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Ethernet services

Ethernet, Cloud Look to Scale

NEW YORK -- Ethernet Expo Americas 2011 -- With Ethernet services becoming an established part of the industry, and cloud services getting there, the keynotes on Tuesday morning focused attention on how to scale these services.

Kevin Daines, vice president of data architecture at Ciena Corp. (NYSE: CIEN), stressed a need for simplicity in Ethernet services, while Jarred Appleby, chief marketing officer for Equinix Inc. (Nasdaq: EQIX), focused on connectivity, in the form of cloud-computing hubs.

A good part of Daines's talk focused on operations, administration and maintenance (OAM), an area where Ethernet services now has stacks of standards and protocols.

"We have created a rich set of tools. It's very sophisticated -- lots of knobs, lots of bells and whistles. I don't know if it's simple enough for us to scale efficiently," Daines said. "I spend a lot of time with operators all over the world, and the question comes up all the time: How do I orchestrate this?"

Something he'd like to see included in dynamic performance monitoring: getting the network to watch and diagnose itself, essentially. This could go down even to the optical layer, through the innovations made available by digital signal processors (DSPs).

Another capability that would help: movable OAM. During an upgrade, it would help if a network device could migrate active OAM sessions to another device. The bigger point was that these things should happen automatically, or be triggered by a user interface that's as simple as possible.

"Can we enable iPad-based operations? I don't know if we'll go quite that far, but that should be the goal," Daines said.



Appleby, meanwhile, talked about the way cloud services are spreading out to reach more users. Cloud providers such as Amazon Web Services Inc. started out with very few data hubs. But factors like the increased interest in low-latency services have forced them to spread out, in order to have locations that are closer to key customers.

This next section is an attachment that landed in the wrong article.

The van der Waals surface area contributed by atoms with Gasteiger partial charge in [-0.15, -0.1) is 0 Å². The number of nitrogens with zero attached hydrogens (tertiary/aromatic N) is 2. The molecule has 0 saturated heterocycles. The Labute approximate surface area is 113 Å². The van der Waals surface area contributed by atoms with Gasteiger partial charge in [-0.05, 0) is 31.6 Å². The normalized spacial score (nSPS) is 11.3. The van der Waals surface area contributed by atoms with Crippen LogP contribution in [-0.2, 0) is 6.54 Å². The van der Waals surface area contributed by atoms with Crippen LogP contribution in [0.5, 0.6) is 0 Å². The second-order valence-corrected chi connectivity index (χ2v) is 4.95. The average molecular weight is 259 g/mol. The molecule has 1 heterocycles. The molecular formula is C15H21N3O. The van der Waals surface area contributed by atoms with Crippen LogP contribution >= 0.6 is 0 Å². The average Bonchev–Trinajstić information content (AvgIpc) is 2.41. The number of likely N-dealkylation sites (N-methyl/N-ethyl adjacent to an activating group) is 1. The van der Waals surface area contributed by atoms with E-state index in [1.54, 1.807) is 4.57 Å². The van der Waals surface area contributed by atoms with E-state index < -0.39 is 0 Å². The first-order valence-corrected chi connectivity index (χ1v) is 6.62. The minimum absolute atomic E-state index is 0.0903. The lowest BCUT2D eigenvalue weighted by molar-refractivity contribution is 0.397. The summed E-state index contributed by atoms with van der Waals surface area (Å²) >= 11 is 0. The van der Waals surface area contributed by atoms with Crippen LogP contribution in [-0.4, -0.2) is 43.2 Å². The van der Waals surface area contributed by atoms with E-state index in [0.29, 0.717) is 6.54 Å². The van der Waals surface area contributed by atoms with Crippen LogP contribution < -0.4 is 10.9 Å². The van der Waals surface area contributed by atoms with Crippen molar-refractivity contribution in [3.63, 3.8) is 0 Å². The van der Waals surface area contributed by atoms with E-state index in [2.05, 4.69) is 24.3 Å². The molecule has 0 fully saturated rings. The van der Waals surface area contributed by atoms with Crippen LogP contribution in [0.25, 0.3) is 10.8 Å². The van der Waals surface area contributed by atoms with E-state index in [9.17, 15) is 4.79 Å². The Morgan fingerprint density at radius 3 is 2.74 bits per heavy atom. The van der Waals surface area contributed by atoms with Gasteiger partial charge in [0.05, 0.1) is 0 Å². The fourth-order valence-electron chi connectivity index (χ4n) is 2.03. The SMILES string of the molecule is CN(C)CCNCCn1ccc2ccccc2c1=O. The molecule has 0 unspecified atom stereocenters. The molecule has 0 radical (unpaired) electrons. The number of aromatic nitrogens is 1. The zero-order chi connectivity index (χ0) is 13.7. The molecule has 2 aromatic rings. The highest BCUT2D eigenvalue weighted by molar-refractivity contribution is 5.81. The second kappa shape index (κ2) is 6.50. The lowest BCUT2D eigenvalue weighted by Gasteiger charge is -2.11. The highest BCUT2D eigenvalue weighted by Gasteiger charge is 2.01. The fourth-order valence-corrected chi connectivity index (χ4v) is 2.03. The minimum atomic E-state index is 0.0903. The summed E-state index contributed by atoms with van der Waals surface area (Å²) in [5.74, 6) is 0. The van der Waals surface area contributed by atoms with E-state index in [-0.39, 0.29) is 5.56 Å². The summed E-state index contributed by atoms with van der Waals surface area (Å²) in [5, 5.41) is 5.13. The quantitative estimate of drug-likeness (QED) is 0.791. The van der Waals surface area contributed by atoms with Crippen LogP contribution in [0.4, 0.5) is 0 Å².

"There are now 10 to 12 natural cloud hubs around the world," the fastest growing being in Singapore and in Secaucus, N.J., Appleby said.

Of course, he had a reason for bringing this up: Last month marked the launch of the Equinix Marketplace, a Web portal that lets operators advertise Ethernet and cloud capabilities to the user market. The idea is to give potential users a place to find these services; it's a concept Equinix has been talking about for at least a year. (See Q&A: Equinix – Carrier Ethernet Exchange.)

Appleby also stressed the need for hybrid clouds, because so many customers want the direct, private connectivity that doesn't come with the public cloud. It's an area where some providers are seeing healthy customer interest. (See Rackspace Touts the Hybrid Cloud.)

In general, his concern was analogous to Daines's: that services -- cloud services, in this case -- might not be able to widen their scope to match demand.

"Now is the time to scale the cloud, and now is the time to scale some of the mobile data solutions. Those are the next two mega-waves that we're seeing," he said.



— Craig Matsumoto, West Coast Editor, Light Reading

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